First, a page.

• Reporting of FPS was adjudicated by an investigator who retrospectively reviewed video of the captured intubation on motion-activated, ceiling mounted cameras
  • A trained and blinded abstractor reviewed final postintubation chest x-rays to determine the presence of pneumothorax
  • Individual physician’s intubation abilities were analyzed post hoc to account for clustering by physician as a physician’s abilities to intubate could affect FPS
  • An interim analysis evaluating futility was completed at the midpoint of the trial
  • Adherence to the randomized allocation was 98% in the bougie group and 92% in the ETT + stylet group
  • Both groups were well balanced in terms of patient characteristics and clinical indications for intubation

Limitations:          

  • Single institution study where bougie 1stintubation is a common practice. This may not be generalizable to all institutions not as comfortable with the use of the bougie.
  • Difficult airway features were determined by the intubating physician subjectively post intubation, but this was performed immediately after intubation minimizing recall bias
  • For obvious reasons physicians and researchers could not be blinded as to which device was being used for intubation
  • Patients intubated with hyperangulated laryngoscopes were excluded, therefore the results of this study are not to be applied for these devices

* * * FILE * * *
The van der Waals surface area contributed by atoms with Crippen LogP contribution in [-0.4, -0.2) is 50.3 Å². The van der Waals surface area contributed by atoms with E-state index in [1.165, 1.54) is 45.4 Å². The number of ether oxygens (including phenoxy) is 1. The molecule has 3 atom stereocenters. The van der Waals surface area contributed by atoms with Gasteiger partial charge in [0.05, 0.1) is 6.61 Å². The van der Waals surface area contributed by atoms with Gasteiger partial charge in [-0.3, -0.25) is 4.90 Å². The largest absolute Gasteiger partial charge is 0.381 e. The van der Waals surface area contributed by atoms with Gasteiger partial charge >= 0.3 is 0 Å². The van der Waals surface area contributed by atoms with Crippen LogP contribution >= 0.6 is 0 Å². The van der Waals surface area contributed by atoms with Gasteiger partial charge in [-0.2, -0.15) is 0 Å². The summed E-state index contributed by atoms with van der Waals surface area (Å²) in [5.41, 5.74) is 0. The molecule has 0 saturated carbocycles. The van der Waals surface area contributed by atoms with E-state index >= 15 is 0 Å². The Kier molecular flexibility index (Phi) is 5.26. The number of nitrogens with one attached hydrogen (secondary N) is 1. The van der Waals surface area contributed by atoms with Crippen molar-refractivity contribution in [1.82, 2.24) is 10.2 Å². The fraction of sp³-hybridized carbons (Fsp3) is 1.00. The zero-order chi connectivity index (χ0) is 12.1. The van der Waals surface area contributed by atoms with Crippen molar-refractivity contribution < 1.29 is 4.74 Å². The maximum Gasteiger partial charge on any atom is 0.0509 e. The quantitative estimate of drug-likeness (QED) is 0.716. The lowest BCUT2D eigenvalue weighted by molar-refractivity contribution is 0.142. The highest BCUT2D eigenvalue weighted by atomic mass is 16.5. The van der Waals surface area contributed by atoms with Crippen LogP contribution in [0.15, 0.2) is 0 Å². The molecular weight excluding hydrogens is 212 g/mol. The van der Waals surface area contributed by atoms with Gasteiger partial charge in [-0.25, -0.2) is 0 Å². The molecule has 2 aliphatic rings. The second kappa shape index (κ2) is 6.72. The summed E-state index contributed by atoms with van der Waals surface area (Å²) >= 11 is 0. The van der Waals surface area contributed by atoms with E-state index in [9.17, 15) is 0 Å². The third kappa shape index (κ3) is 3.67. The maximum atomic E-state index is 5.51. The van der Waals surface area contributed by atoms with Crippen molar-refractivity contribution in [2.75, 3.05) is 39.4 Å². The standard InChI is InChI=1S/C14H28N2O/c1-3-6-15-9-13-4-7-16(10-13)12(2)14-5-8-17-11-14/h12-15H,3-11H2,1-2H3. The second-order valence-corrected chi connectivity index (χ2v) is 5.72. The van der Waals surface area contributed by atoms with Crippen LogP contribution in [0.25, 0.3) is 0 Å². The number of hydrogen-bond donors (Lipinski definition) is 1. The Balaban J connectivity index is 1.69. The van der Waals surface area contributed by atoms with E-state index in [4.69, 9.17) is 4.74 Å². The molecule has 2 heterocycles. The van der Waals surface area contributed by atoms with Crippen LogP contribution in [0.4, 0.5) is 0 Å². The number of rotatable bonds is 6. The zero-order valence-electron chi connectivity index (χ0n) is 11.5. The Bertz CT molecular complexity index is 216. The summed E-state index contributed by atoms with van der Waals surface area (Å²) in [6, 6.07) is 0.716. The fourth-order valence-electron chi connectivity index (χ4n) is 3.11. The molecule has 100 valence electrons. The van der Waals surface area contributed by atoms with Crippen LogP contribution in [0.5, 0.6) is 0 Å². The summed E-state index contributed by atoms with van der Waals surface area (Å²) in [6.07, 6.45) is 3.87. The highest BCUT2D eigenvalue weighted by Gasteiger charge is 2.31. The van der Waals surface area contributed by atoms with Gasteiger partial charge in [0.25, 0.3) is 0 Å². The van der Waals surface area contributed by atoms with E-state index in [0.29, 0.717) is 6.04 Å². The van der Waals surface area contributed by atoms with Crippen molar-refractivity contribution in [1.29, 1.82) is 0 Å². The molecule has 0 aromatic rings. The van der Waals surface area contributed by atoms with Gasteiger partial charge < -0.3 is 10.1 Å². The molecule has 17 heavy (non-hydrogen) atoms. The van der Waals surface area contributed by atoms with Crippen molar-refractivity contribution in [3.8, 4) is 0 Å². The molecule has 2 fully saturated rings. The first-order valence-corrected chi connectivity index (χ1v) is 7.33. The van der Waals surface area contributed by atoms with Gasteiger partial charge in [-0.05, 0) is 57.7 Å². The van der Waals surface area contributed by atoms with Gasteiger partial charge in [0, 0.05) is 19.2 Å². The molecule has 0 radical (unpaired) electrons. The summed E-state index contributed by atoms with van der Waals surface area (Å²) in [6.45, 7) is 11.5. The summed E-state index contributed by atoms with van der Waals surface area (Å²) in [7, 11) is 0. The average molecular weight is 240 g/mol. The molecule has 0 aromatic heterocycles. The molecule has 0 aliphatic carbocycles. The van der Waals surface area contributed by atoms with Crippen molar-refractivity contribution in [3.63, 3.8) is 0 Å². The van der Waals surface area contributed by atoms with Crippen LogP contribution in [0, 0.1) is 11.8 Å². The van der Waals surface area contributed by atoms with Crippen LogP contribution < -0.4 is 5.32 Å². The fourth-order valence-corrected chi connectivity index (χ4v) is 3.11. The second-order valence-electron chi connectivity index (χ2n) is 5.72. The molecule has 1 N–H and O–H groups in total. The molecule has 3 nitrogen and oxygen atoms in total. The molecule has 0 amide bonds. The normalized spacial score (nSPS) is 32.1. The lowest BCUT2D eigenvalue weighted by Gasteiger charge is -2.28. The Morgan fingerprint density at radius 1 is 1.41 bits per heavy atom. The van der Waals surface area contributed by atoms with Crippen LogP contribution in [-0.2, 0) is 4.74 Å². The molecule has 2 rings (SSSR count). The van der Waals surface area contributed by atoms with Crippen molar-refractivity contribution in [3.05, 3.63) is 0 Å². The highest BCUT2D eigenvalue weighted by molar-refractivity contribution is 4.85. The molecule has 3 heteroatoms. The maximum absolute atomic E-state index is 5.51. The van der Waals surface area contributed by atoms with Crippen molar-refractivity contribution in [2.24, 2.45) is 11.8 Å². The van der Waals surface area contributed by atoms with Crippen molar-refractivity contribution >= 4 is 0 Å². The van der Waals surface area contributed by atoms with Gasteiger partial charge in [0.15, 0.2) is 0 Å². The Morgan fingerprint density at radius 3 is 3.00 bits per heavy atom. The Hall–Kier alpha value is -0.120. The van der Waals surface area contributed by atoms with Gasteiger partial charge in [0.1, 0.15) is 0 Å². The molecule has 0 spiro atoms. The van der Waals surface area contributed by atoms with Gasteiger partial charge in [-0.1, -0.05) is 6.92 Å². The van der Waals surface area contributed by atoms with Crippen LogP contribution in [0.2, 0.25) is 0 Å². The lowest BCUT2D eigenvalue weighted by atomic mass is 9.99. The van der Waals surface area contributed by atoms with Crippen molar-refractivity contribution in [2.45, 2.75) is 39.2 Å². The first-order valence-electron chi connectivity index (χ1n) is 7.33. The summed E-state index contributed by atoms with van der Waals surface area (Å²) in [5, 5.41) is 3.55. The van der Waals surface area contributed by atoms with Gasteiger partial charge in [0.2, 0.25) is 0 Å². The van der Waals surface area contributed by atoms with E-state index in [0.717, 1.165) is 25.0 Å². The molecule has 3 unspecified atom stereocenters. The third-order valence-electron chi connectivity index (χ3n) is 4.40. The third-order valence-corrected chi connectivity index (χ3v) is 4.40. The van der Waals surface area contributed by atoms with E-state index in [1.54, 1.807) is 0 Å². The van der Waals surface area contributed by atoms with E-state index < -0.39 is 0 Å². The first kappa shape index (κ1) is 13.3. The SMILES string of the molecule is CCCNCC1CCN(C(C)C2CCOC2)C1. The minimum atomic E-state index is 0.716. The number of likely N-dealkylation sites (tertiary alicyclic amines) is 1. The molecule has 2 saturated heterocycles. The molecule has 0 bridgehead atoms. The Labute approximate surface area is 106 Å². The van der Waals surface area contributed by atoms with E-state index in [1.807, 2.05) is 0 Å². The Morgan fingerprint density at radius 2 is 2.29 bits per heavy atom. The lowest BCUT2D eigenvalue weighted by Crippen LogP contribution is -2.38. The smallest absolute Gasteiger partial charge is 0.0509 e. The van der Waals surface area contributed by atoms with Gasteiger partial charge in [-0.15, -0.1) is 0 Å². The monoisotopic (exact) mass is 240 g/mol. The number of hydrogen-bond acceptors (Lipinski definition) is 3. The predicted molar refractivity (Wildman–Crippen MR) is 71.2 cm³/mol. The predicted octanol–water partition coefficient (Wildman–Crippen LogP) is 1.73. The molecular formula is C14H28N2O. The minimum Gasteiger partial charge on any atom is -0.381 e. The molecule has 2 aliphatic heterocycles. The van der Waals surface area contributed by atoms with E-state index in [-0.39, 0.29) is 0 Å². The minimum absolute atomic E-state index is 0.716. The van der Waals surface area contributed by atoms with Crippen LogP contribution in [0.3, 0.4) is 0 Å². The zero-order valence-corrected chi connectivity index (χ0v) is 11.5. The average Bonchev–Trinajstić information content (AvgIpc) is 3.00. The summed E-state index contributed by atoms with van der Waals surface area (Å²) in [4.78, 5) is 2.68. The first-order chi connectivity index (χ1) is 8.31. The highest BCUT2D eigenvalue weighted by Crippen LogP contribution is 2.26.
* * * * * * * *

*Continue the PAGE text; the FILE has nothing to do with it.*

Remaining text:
Discussion:

  • Interestingly, in the bougie group, a bougie was passed into the trachea and if successful, an assistant loaded the endotracheal tube over the bougie and ultimately passed through the vocal cords. In the environments I work in, having an assistant is a luxury that’s frequently absent. This is where a pre-loaded bougie with an ETT, using a Kiwi grip becomes very useful (See image below).

  • In their exploratory analysis, the bougie appeared to be superior compared to ETT + stylet for FPS in patients with cervical in-line immobilization (100% vs 78%), obese patients (96% vs 75%), and patients with incomplete glottic views on laryngoscopy (97% vs 60%)
  • 31 patients or 7% of the intubations with bougie met resistance from the arytenoid cartilages,but a simple maneuver with the ETT overcame this (see figure below)

Author Conclusion: “In this emergency department, use of a bougie compared with an endotracheal tube + stylet resulted in significantly higher first-attempt intubation success among patients undergoing emergency endotracheal intubation.  However, these findings should be considered provisional until the generalizability is assessed in other institutions and settings.”

Clinical Take Home Point: Although, the results of this trial still need to be validated in other ED settings, use of bougie first instead of as a rescue device when using a standard geometry blade should be strongly considered. 

References:

  1. Driver BE et al. Effect of Use of a Bougie vs Endotracheal Tube and Stylet on First-Attempt Intubation Success Among Patients With Difficult Airways Undergoing Emergency Intubation: A Randomized Clinical Trial. JAMA 2018. [Epub Ahead of Print]
  2. Brown CA et al. Techniques, Success, and Adverse Events of Emergency Department Adult Intubations. Ann Emerg Med 2015. PMID: 25533140

For More Thoughts on This Topic Checkout:

Post Peer Reviewed By: Anand Swaminathan, MD (Twitter: @EMSwami)

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Salim Rezaie

Emergency Physician at Greater San Antonio Emergency Physicians (GSEP)
Creator & Founder of R.E.B.E.L. EM